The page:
Like neighboring Bulgaria — Francis’s first stop on his three-day Balkan tour — North Macedonia, a small Balkan country of 2.1 million, is mainly Orthodox Christian.

But the country has a large community of ethnic Albanian Muslims, who make about one-quarter of the population. North Macedonia is home to an estimated 15,000 Catholics.

In meetings with Ivanov and with Prime Minister Zoran Zaev at the presidential palace, Francis praised North Macedonia’s multiethnic and multifaith culture, calling it an example of peaceful coexistence and a bridge between East and West.

“These particular features are also highly significant for increased integration with the nations of Europe,” he said.

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Like neighboring Bulgaria — Francis’s first stop on his three-day Balkan tour — North Macedonia, a small Balkan country of 2.1 million, is mainly Orthodox Christian. VOA

“It is my hope that this integration will develop in a way that is beneficial for the entire region of the Western Balkans, with unfailing respect for diversity and for fundamental rights.”

In his speech, President Ivanov complained about delays in accepting Macedonia in the Euro-Atlantic family.

“You come at a time when [North] Macedonian society is deeply divided, and the [North] Macedonian [nation] is heavily wounded by broken promises, unfulfilled expectations and faltering trust in the international community,” he said.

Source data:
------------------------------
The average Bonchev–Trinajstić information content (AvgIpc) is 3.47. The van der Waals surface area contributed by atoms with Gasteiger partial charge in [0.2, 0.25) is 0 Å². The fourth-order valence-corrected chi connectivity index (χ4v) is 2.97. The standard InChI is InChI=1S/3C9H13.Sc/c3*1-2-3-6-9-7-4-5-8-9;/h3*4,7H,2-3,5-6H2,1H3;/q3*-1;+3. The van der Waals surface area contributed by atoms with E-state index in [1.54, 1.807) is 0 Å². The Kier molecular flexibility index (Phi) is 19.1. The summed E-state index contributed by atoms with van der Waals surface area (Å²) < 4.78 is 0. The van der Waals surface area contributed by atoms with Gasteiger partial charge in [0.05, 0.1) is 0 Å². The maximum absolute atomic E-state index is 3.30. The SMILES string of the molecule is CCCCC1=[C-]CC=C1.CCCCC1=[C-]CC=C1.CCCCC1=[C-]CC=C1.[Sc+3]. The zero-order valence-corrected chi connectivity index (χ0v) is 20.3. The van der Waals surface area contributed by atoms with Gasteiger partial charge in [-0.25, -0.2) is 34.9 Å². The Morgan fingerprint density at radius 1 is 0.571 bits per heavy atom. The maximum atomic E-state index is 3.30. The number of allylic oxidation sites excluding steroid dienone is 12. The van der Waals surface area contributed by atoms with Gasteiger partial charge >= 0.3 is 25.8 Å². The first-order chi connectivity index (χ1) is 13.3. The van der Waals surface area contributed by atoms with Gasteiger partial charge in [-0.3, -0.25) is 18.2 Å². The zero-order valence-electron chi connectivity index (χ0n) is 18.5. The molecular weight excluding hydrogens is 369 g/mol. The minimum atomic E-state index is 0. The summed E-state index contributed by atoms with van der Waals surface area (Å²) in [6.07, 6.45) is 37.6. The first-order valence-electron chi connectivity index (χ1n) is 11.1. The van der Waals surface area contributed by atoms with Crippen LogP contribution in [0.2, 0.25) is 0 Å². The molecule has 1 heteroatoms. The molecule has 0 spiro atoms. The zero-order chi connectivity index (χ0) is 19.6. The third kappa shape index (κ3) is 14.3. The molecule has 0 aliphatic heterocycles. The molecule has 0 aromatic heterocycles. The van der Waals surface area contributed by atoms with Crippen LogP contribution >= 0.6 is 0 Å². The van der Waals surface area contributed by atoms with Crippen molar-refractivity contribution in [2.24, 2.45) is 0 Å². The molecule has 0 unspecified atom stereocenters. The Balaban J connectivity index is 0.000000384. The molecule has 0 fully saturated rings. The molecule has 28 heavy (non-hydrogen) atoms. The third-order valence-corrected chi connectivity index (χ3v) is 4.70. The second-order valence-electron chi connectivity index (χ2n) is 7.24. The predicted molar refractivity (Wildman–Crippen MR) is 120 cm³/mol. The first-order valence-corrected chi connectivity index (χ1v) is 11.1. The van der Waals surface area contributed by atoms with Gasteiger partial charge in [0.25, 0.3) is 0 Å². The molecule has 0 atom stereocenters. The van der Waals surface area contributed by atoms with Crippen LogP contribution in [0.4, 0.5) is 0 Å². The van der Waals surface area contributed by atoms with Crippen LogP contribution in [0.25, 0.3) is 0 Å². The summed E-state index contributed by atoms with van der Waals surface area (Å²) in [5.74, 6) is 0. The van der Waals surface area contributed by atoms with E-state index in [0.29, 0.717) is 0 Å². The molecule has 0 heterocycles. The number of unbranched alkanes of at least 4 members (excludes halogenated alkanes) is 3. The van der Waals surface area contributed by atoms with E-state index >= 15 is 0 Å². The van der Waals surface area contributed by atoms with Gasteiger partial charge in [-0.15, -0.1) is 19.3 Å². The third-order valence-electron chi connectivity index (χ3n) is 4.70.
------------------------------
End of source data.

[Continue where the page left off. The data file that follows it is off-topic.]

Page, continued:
Viktor Dimovski, state secretary of North Macedonia’s Foreign Ministry, told the media on May 6 that the pope’s historic visit comes at a crucial moment as the country seeks entry into the European Union and NATO.

“The pope’s visit strengthens further internal cohesion and unity, and brings messages of reconciliation and solidarity,” he said.

The pope’s visit also included a prayer at the memorial of North Macedonia’s most famous native daughter, Mother Teresa, who was born Anjeze Gonxhe Bojaxhiu to Albanian parents in 1910 in Skopje when it was still part of the Ottoman Empire.

Francis was surrounded by Mother Teresa’s Sisters of Charity nuns in praying before the memorial. Mother Teresa was canonized by Francis in 2016.

Ahead of his visit, Francis praised the mix of cultures, religions, and ethnicities in North Macedonia, and said he was traveling there to “sow these seeds” of solidarity.

“Living together is not always easy, we know that,” the pope said in a video message. “But it’s worth struggling toward, because the most beautiful mosaics are the ones that are richest in colors.”

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But the country has a large community of ethnic Albanian Muslims, who make about one-quarter of the population. Pixabay

With the name dispute with Greece now resolved, North Macedonia, which has been an EU aspirant since 2005, hopes to get a clear signal for the start of accession talks in June. Skopje also expects to become the 30th NATO member at the end of the year.

Also Read: Puppeteers Bring Message of Harmony, Love, Tolerance in Pakistan’s Karachi

Stevo Pendarovski, who was elected president in a runoff election on May 5, said he saw his victory as a “ticket for NATO and EU.”

Six Western Balkan countries — Albania, Bosnia-Herzegovina, Kosovo, Montenegro, North Macedonia, and Serbia — are in various stages of the accession process to join the EU. (RFERL)